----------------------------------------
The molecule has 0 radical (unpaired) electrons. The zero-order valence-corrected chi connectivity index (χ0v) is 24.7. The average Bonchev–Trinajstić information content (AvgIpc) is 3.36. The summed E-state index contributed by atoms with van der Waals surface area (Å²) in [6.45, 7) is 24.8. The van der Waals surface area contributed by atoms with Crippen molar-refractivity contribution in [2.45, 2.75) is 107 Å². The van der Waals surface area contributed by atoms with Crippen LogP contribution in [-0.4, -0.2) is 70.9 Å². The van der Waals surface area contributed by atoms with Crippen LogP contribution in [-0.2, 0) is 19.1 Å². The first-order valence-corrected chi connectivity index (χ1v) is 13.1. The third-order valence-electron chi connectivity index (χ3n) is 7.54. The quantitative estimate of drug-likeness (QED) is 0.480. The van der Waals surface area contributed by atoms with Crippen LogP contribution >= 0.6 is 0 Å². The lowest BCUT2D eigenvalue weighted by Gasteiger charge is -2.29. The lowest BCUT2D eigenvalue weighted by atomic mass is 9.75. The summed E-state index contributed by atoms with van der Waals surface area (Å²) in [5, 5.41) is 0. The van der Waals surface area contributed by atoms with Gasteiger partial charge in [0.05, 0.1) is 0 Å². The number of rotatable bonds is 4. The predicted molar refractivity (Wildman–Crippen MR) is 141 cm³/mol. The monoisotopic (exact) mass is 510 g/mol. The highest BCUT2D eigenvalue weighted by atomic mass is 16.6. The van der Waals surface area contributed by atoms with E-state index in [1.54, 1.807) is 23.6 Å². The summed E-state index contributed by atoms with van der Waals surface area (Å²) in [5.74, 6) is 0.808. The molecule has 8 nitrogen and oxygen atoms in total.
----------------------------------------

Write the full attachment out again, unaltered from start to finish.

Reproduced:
The molecule has 0 radical (unpaired) electrons. The zero-order valence-corrected chi connectivity index (χ0v) is 24.7. The average Bonchev–Trinajstić information content (AvgIpc) is 3.36. The summed E-state index contributed by atoms with van der Waals surface area (Å²) in [6.45, 7) is 24.8. The van der Waals surface area contributed by atoms with Crippen molar-refractivity contribution in [2.45, 2.75) is 107 Å². The van der Waals surface area contributed by atoms with Crippen LogP contribution in [-0.4, -0.2) is 70.9 Å². The van der Waals surface area contributed by atoms with Crippen LogP contribution in [-0.2, 0) is 19.1 Å². The first-order valence-corrected chi connectivity index (χ1v) is 13.1. The third-order valence-electron chi connectivity index (χ3n) is 7.54. The quantitative estimate of drug-likeness (QED) is 0.480. The van der Waals surface area contributed by atoms with Crippen LogP contribution >= 0.6 is 0 Å². The lowest BCUT2D eigenvalue weighted by Gasteiger charge is -2.29. The lowest BCUT2D eigenvalue weighted by atomic mass is 9.75. The summed E-state index contributed by atoms with van der Waals surface area (Å²) in [5, 5.41) is 0. The van der Waals surface area contributed by atoms with Gasteiger partial charge in [0.05, 0.1) is 0 Å². The number of rotatable bonds is 4. The predicted molar refractivity (Wildman–Crippen MR) is 141 cm³/mol. The monoisotopic (exact) mass is 510 g/mol. The highest BCUT2D eigenvalue weighted by atomic mass is 16.6. The van der Waals surface area contributed by atoms with E-state index in [1.54, 1.807) is 23.6 Å². The summed E-state index contributed by atoms with van der Waals surface area (Å²) in [5.74, 6) is 0.808. The molecule has 8 nitrogen and oxygen atoms in total.